Local buildings fail to reflect multi-culturalism, says academic

Tajuddin-Rasdi-design-of-mosques-used-to-be-inclusive-malaysia-masjid-1KAJANG: Architecture and city planning cannot materialise without a new narrative that takes into account multi-culturalism, an academic said today.

UCSI’s Tajuddin Rasdi gave the example of the design of mosques in the country, saying it has progressed from one that was dynamic, universalistic, inclusive, tropical and humble, to its current dogmatic, Middle Eastern and exclusive state.

“From the design of mosques in Malaysia, the reading of its language suggests a Malaysia with a population of Malay-Muslims that are uncomfortable with the non-Muslims.

“That is why the mosque has a big fence, a momentous gateway and an imposing scale to project the siege mentality against non-Malays and that the Malays are far backward in understanding Islam devoid of the social implications in modern society,” he said at a talk on architecture and nation building, held at the Infrastructure University Kuala Lumpur (IUKL) yesterday.

Tajudin, who heads UCSI’s school of architecture and built environment, lamented that many architects and planners in Malaysia do not look into the issue of multi-culturalism and the idea of democracy, “as they have been practising and following other forms, other technological requirements and economic requirements”.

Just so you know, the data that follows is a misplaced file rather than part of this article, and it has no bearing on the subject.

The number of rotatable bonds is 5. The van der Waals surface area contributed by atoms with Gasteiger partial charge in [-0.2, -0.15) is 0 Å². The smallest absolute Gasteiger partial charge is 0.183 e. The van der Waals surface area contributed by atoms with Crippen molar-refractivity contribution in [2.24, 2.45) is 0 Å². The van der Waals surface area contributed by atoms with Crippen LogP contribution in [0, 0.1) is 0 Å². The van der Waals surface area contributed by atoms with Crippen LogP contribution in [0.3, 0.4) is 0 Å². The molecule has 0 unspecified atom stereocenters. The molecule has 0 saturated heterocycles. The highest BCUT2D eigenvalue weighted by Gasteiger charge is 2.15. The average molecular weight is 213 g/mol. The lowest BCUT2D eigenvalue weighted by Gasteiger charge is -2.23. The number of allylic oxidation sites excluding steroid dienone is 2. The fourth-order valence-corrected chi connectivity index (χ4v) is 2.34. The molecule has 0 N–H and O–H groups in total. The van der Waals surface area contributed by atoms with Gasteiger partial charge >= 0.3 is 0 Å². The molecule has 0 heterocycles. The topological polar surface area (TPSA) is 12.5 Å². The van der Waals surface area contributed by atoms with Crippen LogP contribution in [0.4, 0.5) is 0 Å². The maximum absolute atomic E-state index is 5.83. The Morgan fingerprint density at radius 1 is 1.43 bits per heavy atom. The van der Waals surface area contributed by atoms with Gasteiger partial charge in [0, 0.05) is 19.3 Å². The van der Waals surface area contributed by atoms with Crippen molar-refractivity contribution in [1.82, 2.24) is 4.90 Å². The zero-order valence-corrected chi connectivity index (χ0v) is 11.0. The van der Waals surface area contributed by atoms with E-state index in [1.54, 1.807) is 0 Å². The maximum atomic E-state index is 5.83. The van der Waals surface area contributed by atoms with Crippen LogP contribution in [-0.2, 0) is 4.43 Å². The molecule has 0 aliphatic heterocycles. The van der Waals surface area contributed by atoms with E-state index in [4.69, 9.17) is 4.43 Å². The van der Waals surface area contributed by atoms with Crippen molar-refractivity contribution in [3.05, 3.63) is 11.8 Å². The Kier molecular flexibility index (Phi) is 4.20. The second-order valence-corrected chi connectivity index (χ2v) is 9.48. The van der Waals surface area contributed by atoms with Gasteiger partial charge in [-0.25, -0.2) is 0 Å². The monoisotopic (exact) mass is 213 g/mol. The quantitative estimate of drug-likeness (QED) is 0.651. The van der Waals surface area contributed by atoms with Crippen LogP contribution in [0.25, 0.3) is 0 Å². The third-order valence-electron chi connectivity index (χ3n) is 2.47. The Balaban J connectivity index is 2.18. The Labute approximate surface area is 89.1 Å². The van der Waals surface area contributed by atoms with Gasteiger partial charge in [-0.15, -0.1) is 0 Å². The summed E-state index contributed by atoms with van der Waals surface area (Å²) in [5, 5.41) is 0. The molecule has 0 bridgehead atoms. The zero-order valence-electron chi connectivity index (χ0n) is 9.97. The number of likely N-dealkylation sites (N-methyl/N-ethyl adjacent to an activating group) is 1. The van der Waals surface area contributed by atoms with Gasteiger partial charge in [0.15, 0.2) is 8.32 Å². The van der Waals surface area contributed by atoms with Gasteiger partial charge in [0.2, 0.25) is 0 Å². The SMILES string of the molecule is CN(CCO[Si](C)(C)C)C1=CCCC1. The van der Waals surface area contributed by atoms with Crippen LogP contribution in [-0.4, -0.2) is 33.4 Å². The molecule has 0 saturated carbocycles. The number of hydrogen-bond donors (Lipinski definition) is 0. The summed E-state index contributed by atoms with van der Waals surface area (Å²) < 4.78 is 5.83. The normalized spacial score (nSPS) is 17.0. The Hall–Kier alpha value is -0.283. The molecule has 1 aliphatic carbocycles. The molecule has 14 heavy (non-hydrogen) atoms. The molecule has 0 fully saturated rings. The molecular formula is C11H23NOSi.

“Academics and professionals in architecture must embrace the discourse of democracy and multi-culturalism in order to innovate new building solutions, housing concepts and city planning.

“If you were to follow the idea of multi-culturalism, and if you are designing a mosque, then you should consider that we live in a multi-cultural, multi-faith and multi-religious society,” he said, lamenting however, that architects do not do that.

“They only follow a form that has been done for a certain purpose in a different time for certain societies.”

He questioned the justification in transferring those designs here in a different context of society.

University campuses not prioritising students

As for university campuses, Tajuddin said the design of such campuses should cater more to students, as they are the reason why the university was set up.

Citing Universiti Teknologi Malaysia (UTM) and the International Islamic University Malaysia, he said a large chunk of budgets for these varsities was used to build big buildings like the chancellary, “when it is just a facility to help the academics acquire certain things to teach the students”.

“They are just support staff. How is it then, that they have become the focus? The idea is that students are supposed to be prioritised,” he said.